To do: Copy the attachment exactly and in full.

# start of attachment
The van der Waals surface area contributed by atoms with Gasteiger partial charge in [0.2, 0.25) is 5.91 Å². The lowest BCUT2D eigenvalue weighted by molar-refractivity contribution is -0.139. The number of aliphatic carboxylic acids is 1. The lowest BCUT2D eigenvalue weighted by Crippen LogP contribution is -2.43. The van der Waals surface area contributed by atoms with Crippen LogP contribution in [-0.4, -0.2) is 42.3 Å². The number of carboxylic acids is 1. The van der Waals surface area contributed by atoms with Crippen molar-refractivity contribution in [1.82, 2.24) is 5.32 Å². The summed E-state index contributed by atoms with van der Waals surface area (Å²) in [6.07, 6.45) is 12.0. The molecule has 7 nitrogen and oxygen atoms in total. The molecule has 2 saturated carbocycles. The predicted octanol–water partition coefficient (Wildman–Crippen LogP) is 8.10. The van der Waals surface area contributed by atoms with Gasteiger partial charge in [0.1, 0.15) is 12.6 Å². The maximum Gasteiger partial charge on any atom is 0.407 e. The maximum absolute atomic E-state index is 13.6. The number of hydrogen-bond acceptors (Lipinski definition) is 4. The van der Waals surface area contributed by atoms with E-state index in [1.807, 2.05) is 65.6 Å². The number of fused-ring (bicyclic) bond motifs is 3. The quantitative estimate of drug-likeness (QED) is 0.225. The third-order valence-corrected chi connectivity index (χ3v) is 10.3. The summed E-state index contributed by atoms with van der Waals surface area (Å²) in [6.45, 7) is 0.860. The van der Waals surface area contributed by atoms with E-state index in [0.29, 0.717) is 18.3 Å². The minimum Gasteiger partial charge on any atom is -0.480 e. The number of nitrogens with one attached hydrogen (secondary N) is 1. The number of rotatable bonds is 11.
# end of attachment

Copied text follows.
The van der Waals surface area contributed by atoms with Gasteiger partial charge in [0.2, 0.25) is 5.91 Å². The lowest BCUT2D eigenvalue weighted by molar-refractivity contribution is -0.139. The number of aliphatic carboxylic acids is 1. The lowest BCUT2D eigenvalue weighted by Crippen LogP contribution is -2.43. The van der Waals surface area contributed by atoms with Crippen LogP contribution in [-0.4, -0.2) is 42.3 Å². The number of carboxylic acids is 1. The van der Waals surface area contributed by atoms with Crippen molar-refractivity contribution in [1.82, 2.24) is 5.32 Å². The summed E-state index contributed by atoms with van der Waals surface area (Å²) in [6.07, 6.45) is 12.0. The molecule has 7 nitrogen and oxygen atoms in total. The molecule has 2 saturated carbocycles. The predicted octanol–water partition coefficient (Wildman–Crippen LogP) is 8.10. The van der Waals surface area contributed by atoms with Gasteiger partial charge in [0.1, 0.15) is 12.6 Å². The maximum Gasteiger partial charge on any atom is 0.407 e. The maximum absolute atomic E-state index is 13.6. The number of hydrogen-bond acceptors (Lipinski definition) is 4. The van der Waals surface area contributed by atoms with E-state index in [1.807, 2.05) is 65.6 Å². The number of fused-ring (bicyclic) bond motifs is 3. The quantitative estimate of drug-likeness (QED) is 0.225. The third-order valence-corrected chi connectivity index (χ3v) is 10.3. The summed E-state index contributed by atoms with van der Waals surface area (Å²) in [6.45, 7) is 0.860. The van der Waals surface area contributed by atoms with E-state index in [0.29, 0.717) is 18.3 Å². The minimum Gasteiger partial charge on any atom is -0.480 e. The number of nitrogens with one attached hydrogen (secondary N) is 1. The number of rotatable bonds is 11.